Sleep Week: How much deep sleep do you need?

We all know we should be getting somewhere between 7-9 hours of sleep every night, but most people still aren’t sure how much of each individual stage of sleep you should get. Specifically, how much deep sleep do you need?

Woman and her young daughter sleeping in bed.  

What is Deep Sleep?

Before we dive into how much we need, let’s first clarify what exactly deep sleep is. There are four phases of the sleep cycle

Phase 1

This is a very light sleep that is easy to wake up from. As the mind slows, there can be slight twitches in the body. 

Phase 2

In this phase, you begin properly sleeping. Your breathing and heart rate begin to slow and your temperature starts to drop slightly as your muscles relax.

Phase 3

Also known as the healing phase or slow-wave sleep, this is deep sleep. It is much harder to wake up at this point and your brain starts to become much more active. Tissue growth and repair happen in this phase and cellular energy is restored. This phase of sleep is believed to be imperative for bodily recovery, growth, and the immune system.  

Phase 4

REM sleep, or Rapid Eye Movement, is the 4th and final phase. Your mind is its most active—almost as active as when you are awake—yet your body is paralyzed. Atonia, temporary paralysis of your muscles, affects all your muscles with the exception of your eyes and the muscles that control breathing. REM sleep is important for your mind—creative thinking, learning, and memory all benefit from it.

 

Essentially, deep sleep is very important for your body and mind. It increases long-term and short-term memory, and aids in general learning. This stage of sleep is also when important hormones, such as the human growth hormone, are released, leading to benefits such as increased blood supply to muscles, growth, and repair of tissue and bones, and energy restoration. 

 

How Much Deep Sleep Do Most People Get?

For the average sleeper, the sleep cycle is broken up as follows:

A graph of the sleep cycle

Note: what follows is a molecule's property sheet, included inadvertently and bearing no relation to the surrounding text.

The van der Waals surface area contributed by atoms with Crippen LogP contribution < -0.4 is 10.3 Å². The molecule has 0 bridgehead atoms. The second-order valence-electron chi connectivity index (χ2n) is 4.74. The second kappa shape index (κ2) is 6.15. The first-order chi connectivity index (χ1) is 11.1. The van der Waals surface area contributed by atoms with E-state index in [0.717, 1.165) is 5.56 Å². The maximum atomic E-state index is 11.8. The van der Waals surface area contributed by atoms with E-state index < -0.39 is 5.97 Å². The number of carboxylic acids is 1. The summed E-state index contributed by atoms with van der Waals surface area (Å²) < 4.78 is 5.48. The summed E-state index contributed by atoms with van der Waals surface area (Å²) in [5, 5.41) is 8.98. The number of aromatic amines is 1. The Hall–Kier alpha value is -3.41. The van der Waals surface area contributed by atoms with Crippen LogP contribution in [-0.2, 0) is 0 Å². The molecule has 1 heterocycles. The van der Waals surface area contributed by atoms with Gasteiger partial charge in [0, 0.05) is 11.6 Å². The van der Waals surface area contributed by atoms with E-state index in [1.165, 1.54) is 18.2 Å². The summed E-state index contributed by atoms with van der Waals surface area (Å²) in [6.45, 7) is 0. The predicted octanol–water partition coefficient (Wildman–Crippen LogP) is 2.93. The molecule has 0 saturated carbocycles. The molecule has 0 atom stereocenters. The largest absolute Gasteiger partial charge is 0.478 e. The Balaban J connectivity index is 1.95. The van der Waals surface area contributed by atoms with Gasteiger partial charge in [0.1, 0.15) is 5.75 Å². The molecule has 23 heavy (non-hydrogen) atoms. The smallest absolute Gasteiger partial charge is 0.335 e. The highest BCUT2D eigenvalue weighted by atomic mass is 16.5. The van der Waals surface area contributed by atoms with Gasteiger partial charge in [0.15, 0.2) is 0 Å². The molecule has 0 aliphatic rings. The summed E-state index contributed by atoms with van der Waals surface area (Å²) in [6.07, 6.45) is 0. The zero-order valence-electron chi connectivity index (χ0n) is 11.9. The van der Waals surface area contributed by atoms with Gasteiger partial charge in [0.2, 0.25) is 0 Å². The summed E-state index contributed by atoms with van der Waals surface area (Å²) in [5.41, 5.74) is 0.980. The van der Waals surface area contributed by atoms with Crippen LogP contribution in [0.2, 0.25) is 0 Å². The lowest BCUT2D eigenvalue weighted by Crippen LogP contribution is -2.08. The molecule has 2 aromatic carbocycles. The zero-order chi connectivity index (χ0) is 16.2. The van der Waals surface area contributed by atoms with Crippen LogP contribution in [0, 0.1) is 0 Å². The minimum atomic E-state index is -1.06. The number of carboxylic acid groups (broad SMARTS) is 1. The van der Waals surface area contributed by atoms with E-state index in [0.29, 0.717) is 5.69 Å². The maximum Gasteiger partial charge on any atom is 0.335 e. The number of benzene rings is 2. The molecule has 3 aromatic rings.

Most sleep cycles last about 75-90 minutes, which means that in a typical 7-8 hour night of sleep, a person would go through about 4 sleep cycles. Therefore, most people probably get around 1.5-2 hours of deep sleep.  

 

So, How Much Deep Sleep Do You Need?

The good news is, if you’re getting 7-9 hours of sleep each night, you’re probably getting the correct amount of deep sleep. There is no specific requirement, but it appears that younger people need, and get, more deep sleep—between 1-2 hours. 

The older among us get significantly less deep sleep than their younger counterpoints. A 30-year-old may get as much as 2 full hours of deep sleep, while people over 65 may get only 30 minutes, or sometimes none at all. 

Older couple sleeping in bed.

How Can You Get More Deep Sleep?

It can be difficult to impact a specific sleep phase, but working on improving your overall sleep should help you to get more quality deep sleep. Additionally, some studies have shown that a very hard workout or rigorous exercise can increase deep sleep or help your body to consolidate it.

Other tips to overall improve your sleep include limiting caffeine intake in the second half of the day, creating a bedtime routine that signals to your mind and body that it is time to unwind, and try to stick to dimmer lighting in the hours leading up to your bedtime.

Woman reading in bed in a dim room. 

Of course, none of this is helpful if you aren’t comfortable on your mattress or pillows. We have three different mattresses and two types of pillows to work for all types of sleepers. 

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Breanne DeMore
Breanne DeMore

Breanne DeMore focuses on content development at Tuft & Needle, an ecommerce mattress company with a focus on the customer and employee experience. She started her career as a journalist, covering various subjects including weddings, entertainment, women’s lifestyle and the beverage industry. After sleeping on a Tuft & Needle mattress for only two weeks, Breanne sought to join the company from College Times, a local Phoenix magazine, where she served as the editor-in-chief. She graduated Cum Laude with a Bachelor of Arts degree in English Literature from Pepperdine University, and now lives in Phoenix with her husband and the occasional glass of rosé.

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